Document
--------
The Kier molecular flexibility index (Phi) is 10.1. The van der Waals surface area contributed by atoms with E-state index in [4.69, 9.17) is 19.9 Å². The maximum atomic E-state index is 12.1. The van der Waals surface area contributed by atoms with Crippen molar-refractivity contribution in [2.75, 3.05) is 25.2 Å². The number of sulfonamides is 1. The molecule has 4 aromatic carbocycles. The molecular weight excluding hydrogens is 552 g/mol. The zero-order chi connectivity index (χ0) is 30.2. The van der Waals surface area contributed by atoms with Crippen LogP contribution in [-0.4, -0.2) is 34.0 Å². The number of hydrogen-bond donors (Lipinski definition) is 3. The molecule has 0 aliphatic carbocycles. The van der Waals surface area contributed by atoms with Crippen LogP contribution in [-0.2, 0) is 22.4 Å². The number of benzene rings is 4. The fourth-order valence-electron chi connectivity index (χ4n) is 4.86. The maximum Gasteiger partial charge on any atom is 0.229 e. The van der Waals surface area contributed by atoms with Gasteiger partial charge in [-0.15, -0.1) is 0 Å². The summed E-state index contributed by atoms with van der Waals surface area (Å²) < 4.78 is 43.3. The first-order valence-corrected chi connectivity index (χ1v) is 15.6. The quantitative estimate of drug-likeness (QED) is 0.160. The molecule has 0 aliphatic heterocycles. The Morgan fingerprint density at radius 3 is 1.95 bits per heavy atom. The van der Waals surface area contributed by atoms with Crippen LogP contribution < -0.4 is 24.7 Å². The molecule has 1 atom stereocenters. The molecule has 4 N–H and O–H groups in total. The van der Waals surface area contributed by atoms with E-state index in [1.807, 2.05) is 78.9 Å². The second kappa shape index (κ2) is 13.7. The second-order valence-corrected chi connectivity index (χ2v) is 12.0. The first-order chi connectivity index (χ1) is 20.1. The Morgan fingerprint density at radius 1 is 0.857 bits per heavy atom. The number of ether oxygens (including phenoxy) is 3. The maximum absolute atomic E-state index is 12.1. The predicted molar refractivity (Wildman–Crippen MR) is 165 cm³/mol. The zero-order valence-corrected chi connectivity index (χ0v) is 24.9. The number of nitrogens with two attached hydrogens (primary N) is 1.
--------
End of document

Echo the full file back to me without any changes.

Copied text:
The Kier molecular flexibility index (Phi) is 10.1. The van der Waals surface area contributed by atoms with E-state index in [4.69, 9.17) is 19.9 Å². The maximum atomic E-state index is 12.1. The van der Waals surface area contributed by atoms with Crippen molar-refractivity contribution in [2.75, 3.05) is 25.2 Å². The number of sulfonamides is 1. The molecule has 4 aromatic carbocycles. The molecular weight excluding hydrogens is 552 g/mol. The zero-order chi connectivity index (χ0) is 30.2. The van der Waals surface area contributed by atoms with Crippen LogP contribution in [-0.4, -0.2) is 34.0 Å². The number of hydrogen-bond donors (Lipinski definition) is 3. The molecule has 0 aliphatic carbocycles. The van der Waals surface area contributed by atoms with Crippen LogP contribution in [-0.2, 0) is 22.4 Å². The number of benzene rings is 4. The fourth-order valence-electron chi connectivity index (χ4n) is 4.86. The maximum Gasteiger partial charge on any atom is 0.229 e. The van der Waals surface area contributed by atoms with Gasteiger partial charge in [-0.15, -0.1) is 0 Å². The summed E-state index contributed by atoms with van der Waals surface area (Å²) < 4.78 is 43.3. The first-order valence-corrected chi connectivity index (χ1v) is 15.6. The quantitative estimate of drug-likeness (QED) is 0.160. The molecule has 0 aliphatic heterocycles. The Morgan fingerprint density at radius 3 is 1.95 bits per heavy atom. The van der Waals surface area contributed by atoms with Crippen LogP contribution < -0.4 is 24.7 Å². The molecule has 1 atom stereocenters. The molecule has 4 N–H and O–H groups in total. The van der Waals surface area contributed by atoms with E-state index in [1.807, 2.05) is 78.9 Å². The second kappa shape index (κ2) is 13.7. The second-order valence-corrected chi connectivity index (χ2v) is 12.0. The first-order chi connectivity index (χ1) is 20.1. The Morgan fingerprint density at radius 1 is 0.857 bits per heavy atom. The number of ether oxygens (including phenoxy) is 3. The maximum absolute atomic E-state index is 12.1. The predicted molar refractivity (Wildman–Crippen MR) is 165 cm³/mol. The zero-order valence-corrected chi connectivity index (χ0v) is 24.9. The number of nitrogens with two attached hydrogens (primary N) is 1.